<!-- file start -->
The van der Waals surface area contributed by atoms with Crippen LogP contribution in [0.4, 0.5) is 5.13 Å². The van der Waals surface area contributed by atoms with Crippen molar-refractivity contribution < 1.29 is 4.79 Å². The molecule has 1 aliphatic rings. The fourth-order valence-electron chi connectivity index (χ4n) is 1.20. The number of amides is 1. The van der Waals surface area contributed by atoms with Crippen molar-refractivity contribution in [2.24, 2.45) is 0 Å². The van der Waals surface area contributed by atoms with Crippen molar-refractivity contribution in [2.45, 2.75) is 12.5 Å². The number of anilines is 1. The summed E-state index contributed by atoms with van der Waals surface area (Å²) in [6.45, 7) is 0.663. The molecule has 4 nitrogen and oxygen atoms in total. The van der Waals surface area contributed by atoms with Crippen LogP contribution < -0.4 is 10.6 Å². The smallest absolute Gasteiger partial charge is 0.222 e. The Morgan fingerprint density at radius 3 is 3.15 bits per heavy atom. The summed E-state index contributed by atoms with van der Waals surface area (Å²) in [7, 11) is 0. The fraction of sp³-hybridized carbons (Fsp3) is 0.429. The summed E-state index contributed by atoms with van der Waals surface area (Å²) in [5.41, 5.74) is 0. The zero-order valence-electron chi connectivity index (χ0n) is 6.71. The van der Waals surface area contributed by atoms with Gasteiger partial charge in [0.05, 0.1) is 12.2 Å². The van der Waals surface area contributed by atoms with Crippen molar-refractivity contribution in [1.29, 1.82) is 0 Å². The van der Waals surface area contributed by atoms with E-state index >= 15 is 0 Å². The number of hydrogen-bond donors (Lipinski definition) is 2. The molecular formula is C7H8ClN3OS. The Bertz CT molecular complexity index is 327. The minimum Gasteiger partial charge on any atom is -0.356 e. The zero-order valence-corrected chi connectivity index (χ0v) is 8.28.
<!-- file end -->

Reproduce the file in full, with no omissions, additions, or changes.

The van der Waals surface area contributed by atoms with Crippen LogP contribution in [0.4, 0.5) is 5.13 Å². The van der Waals surface area contributed by atoms with Crippen molar-refractivity contribution < 1.29 is 4.79 Å². The molecule has 1 aliphatic rings. The fourth-order valence-electron chi connectivity index (χ4n) is 1.20. The number of amides is 1. The van der Waals surface area contributed by atoms with Crippen molar-refractivity contribution in [2.24, 2.45) is 0 Å². The van der Waals surface area contributed by atoms with Crippen molar-refractivity contribution in [2.45, 2.75) is 12.5 Å². The number of anilines is 1. The summed E-state index contributed by atoms with van der Waals surface area (Å²) in [6.45, 7) is 0.663. The molecule has 4 nitrogen and oxygen atoms in total. The van der Waals surface area contributed by atoms with Crippen LogP contribution < -0.4 is 10.6 Å². The smallest absolute Gasteiger partial charge is 0.222 e. The Morgan fingerprint density at radius 3 is 3.15 bits per heavy atom. The summed E-state index contributed by atoms with van der Waals surface area (Å²) in [7, 11) is 0. The fraction of sp³-hybridized carbons (Fsp3) is 0.429. The summed E-state index contributed by atoms with van der Waals surface area (Å²) in [5.41, 5.74) is 0. The zero-order valence-electron chi connectivity index (χ0n) is 6.71. The van der Waals surface area contributed by atoms with Gasteiger partial charge in [0.05, 0.1) is 12.2 Å². The van der Waals surface area contributed by atoms with Crippen molar-refractivity contribution in [1.29, 1.82) is 0 Å². The van der Waals surface area contributed by atoms with E-state index >= 15 is 0 Å². The number of hydrogen-bond donors (Lipinski definition) is 2. The molecular formula is C7H8ClN3OS. The Bertz CT molecular complexity index is 327. The minimum Gasteiger partial charge on any atom is -0.356 e. The zero-order valence-corrected chi connectivity index (χ0v) is 8.28.